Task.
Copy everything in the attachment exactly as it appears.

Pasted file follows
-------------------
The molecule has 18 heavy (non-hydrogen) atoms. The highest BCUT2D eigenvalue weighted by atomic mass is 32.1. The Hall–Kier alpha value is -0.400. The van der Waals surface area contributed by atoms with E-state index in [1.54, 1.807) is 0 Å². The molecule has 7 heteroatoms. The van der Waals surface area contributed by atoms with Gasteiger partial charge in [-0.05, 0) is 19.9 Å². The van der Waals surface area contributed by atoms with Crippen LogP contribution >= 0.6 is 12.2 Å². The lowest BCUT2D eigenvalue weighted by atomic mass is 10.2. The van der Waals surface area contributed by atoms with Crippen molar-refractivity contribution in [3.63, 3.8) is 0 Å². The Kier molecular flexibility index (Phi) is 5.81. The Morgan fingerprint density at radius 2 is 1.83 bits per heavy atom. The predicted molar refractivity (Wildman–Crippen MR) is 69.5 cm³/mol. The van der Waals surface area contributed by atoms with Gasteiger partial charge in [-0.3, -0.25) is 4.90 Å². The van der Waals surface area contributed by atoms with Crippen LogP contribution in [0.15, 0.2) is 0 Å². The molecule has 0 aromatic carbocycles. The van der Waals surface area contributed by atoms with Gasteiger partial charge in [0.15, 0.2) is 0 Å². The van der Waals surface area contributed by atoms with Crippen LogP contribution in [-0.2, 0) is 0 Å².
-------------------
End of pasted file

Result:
The molecule has 18 heavy (non-hydrogen) atoms. The highest BCUT2D eigenvalue weighted by atomic mass is 32.1. The Hall–Kier alpha value is -0.400. The van der Waals surface area contributed by atoms with E-state index in [1.54, 1.807) is 0 Å². The molecule has 7 heteroatoms. The van der Waals surface area contributed by atoms with Gasteiger partial charge in [-0.05, 0) is 19.9 Å². The van der Waals surface area contributed by atoms with Crippen LogP contribution >= 0.6 is 12.2 Å². The lowest BCUT2D eigenvalue weighted by atomic mass is 10.2. The van der Waals surface area contributed by atoms with Crippen molar-refractivity contribution in [3.63, 3.8) is 0 Å². The Kier molecular flexibility index (Phi) is 5.81. The Morgan fingerprint density at radius 2 is 1.83 bits per heavy atom. The predicted molar refractivity (Wildman–Crippen MR) is 69.5 cm³/mol. The van der Waals surface area contributed by atoms with Gasteiger partial charge in [-0.3, -0.25) is 4.90 Å². The van der Waals surface area contributed by atoms with Crippen LogP contribution in [0.15, 0.2) is 0 Å². The molecule has 0 aromatic carbocycles. The van der Waals surface area contributed by atoms with Gasteiger partial charge in [0.15, 0.2) is 0 Å². The van der Waals surface area contributed by atoms with Crippen LogP contribution in [-0.2, 0) is 0 Å².